Is the commutator of two operators always a scalar?

In summary, the commutator [A,B] is a matrix in general, but in the case of [x,p]=i*hbar it is just a scalar. However, in some cases, such as in the trace of the commutator, [A,B] is shorthand for "i*hbar times the identity operator." This point is often not explicitly stated in textbooks. The commutator of two scalars is a scalar, while the commutator of two vectors is a matrix, with the unity matrix being an example.
  • #1
[A,B] = AB-BA, so the commutator should be a matrix in general, but yet
[x,p]=i*hbar...which is just a scalar. Unless by this commutator, we mean i*hbar*(identity matrix) ?

I am asking because I see in a paper the following:


Which I interpret to mean the trace of the commutator [A,B]. But if [A,B] is just a scalar, then trace of a scalar should always just be the scalar..
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  • #2
Yes, in this case ##i \hbar## is shorthand for "##i \hbar## times the identity operator."
  • #3
Ohhh ok thanks! I can't believe I went through all of Griffiths and this point was never made clear.
  • #4
Since Griffiths doesn't get into the mathematics of the CCRs, nor specifically treats the old matrix mechanics, it's quite understandable that he leaves out the unit operator/matrix.
  • #5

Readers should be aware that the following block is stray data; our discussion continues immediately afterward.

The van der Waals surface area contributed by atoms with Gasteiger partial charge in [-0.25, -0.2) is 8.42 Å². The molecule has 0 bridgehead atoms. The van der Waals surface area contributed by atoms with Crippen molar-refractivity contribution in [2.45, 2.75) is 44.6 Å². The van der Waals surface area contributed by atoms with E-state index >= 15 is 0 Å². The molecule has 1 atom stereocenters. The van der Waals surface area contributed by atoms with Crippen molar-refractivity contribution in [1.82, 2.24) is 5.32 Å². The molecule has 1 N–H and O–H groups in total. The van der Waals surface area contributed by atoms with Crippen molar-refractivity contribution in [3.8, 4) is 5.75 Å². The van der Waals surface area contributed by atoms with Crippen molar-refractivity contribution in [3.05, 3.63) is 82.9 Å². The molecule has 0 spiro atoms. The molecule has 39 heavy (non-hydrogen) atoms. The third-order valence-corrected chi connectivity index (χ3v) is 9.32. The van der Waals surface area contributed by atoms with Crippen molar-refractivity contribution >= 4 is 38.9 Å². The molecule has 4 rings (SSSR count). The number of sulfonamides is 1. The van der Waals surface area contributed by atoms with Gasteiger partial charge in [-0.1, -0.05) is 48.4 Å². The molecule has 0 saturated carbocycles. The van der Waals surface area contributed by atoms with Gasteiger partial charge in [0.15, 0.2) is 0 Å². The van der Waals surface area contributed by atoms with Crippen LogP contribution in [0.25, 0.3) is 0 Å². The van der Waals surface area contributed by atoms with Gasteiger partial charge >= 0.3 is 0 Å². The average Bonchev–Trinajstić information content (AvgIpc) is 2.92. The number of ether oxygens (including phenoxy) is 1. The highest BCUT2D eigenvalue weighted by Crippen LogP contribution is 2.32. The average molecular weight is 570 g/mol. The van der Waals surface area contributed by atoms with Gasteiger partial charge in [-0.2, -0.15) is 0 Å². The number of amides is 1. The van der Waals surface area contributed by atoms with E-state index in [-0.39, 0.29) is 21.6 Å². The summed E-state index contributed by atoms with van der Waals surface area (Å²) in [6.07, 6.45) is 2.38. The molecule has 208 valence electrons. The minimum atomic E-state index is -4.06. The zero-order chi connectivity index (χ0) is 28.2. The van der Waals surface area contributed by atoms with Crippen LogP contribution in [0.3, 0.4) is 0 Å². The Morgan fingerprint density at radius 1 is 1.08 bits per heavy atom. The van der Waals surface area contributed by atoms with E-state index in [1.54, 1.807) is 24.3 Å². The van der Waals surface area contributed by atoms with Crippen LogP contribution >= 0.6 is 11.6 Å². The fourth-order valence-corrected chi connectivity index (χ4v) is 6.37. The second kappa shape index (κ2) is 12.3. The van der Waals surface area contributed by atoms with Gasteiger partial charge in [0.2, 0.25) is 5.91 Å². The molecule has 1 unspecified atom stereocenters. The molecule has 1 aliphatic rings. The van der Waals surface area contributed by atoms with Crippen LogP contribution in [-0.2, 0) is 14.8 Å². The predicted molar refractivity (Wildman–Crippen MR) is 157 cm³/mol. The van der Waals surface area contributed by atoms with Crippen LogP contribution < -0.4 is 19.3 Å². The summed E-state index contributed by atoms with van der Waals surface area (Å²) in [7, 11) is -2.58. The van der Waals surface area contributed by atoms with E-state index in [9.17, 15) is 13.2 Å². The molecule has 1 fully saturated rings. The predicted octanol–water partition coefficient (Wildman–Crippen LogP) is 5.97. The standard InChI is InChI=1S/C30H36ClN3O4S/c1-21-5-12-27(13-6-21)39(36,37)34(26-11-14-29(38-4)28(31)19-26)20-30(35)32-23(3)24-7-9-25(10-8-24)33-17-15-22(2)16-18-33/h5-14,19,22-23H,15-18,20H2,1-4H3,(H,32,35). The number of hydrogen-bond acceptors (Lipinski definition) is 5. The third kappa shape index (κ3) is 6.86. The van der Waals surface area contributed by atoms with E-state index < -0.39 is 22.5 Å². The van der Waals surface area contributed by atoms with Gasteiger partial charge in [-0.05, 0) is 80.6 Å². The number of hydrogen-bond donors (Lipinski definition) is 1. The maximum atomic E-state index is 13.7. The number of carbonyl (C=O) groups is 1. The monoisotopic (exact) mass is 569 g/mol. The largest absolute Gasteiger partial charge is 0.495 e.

The commutator of two scalars is a scalar.
The commutator of two vectors is a matrix. e.g.


in this case it is the unity matrix. The trace of this in 4 dimensions would be 4.

1. What is a commutator?

A commutator is a mathematical operation that calculates the difference between two quantities by subtracting them in reverse order. It is often denoted by the symbol [A,B] where A and B are the quantities being operated on.

2. Is a commutator a scalar or a vector?

A commutator can be either a scalar or a vector, depending on the quantities being operated on. If the quantities are both scalars, then the commutator will also be a scalar. If at least one of the quantities is a vector, then the commutator will be a vector.

3. What are some examples of commutators?

Some common examples of commutators include the cross product in vector calculus, the commutator in quantum mechanics, and the Poisson bracket in classical mechanics. These operations involve subtracting quantities in reverse order to calculate a difference.

4. What is the significance of a commutator in mathematics?

The commutator is a fundamental operation in mathematics that helps to define and understand the properties of different mathematical structures. It is particularly important in fields such as quantum mechanics and group theory, where it is used to study the properties of operators and groups, respectively.

5. How is a commutator different from other types of mathematical operations?

The main difference between a commutator and other mathematical operations is that it involves subtracting quantities in reverse order. This means that the result of a commutator can change depending on the order in which the quantities are subtracted, whereas most other operations are commutative and the order of the operands does not affect the result.

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